April 17, 2013
The FDA Safe Use Initiative is launching an effort to increase public awareness about the safe use, storage and disposal of fentanyl transdermal system “patches” (Duragesic® and its generics). In spite of multiple FDA advisories, fentanyl patch poisonings continue to occur. What people don’t know about these patches continues to harm the ones they love and care for.
The fentanyl patch is one of a small number of potent medications that, if accidentally or inappropriately used, can be fatal in just a single dose. Used patches still contain enough fentanyl to harm or cause death of a child. Immediately after a patch is removed from the skin, it should be folded, sticky sides together, and flushed down a toilet.
Healthcare providers can participate in this effort by talking to patients and their caregivers about proper disposal when they prescribe or dispense fentanyl patches. FDA has electronic and web-based educational resources that can be downloaded and printed from the website.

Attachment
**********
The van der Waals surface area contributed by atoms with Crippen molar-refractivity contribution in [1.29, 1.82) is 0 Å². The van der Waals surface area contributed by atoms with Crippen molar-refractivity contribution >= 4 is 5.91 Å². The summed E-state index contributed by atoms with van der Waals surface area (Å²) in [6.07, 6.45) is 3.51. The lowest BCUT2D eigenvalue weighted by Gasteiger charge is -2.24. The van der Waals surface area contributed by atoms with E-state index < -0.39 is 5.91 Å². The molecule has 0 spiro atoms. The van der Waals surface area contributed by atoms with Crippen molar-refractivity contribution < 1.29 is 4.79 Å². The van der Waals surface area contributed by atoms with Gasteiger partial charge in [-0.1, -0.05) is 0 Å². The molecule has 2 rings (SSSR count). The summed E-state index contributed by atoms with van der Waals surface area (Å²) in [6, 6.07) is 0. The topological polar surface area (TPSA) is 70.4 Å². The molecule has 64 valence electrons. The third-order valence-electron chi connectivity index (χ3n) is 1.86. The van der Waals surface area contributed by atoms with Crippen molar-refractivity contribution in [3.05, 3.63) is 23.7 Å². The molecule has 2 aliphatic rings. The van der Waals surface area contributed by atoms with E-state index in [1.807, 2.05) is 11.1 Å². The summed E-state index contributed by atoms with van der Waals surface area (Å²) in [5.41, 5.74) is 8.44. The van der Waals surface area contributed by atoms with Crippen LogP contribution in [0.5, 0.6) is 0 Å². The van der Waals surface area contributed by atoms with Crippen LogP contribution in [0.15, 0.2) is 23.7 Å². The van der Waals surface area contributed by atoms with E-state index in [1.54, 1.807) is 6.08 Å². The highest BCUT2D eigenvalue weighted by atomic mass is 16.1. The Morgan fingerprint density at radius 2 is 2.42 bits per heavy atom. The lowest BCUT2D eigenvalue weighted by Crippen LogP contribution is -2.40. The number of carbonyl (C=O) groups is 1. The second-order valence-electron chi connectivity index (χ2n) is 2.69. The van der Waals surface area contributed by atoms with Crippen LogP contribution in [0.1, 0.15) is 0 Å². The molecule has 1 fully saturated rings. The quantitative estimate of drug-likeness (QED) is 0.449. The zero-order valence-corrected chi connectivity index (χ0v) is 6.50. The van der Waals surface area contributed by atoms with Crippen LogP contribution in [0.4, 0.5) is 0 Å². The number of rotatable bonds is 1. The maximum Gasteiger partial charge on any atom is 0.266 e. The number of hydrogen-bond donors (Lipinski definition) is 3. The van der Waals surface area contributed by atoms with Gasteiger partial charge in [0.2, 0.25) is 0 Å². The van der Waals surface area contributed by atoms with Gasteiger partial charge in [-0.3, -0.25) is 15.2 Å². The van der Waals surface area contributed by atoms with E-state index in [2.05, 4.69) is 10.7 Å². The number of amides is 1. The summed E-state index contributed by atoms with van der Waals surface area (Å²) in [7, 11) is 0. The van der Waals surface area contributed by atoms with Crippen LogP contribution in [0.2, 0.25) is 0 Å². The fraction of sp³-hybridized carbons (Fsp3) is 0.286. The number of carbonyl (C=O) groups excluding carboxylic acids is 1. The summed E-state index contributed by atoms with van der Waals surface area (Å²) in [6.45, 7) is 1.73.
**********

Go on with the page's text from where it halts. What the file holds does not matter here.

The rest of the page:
The “Disposal of Unused Medicines: What You Should Know,” webpage addresses how to safely dispose of expired, unneeded or unused medicines:
· An overview of safe drug disposal, including a description of several methods to eliminate expired, unneeded and unused medications and link to the DEA National Prescription Drug Take-Back Events website
· A “flush list” of the medications that should be flushed down a drain or toilet when no longer needed and when a drug take-back program is not available, including printable versions of consumer MedGuides and the “flush list
· Consumer articles on drug disposal and fentanyl
The “Fentanyl Transdermal System (marketed as Duragesic) Information,” webpage contains additional safety information, including FDA Patient Safety News videos and links to labeling.
Healthcare providers can also join the FDA Safe Use Initiative in a broad-based collaborative effort to encourage safer use of fentanyl patches and can read more about it on the Safe Use Initiative’s website.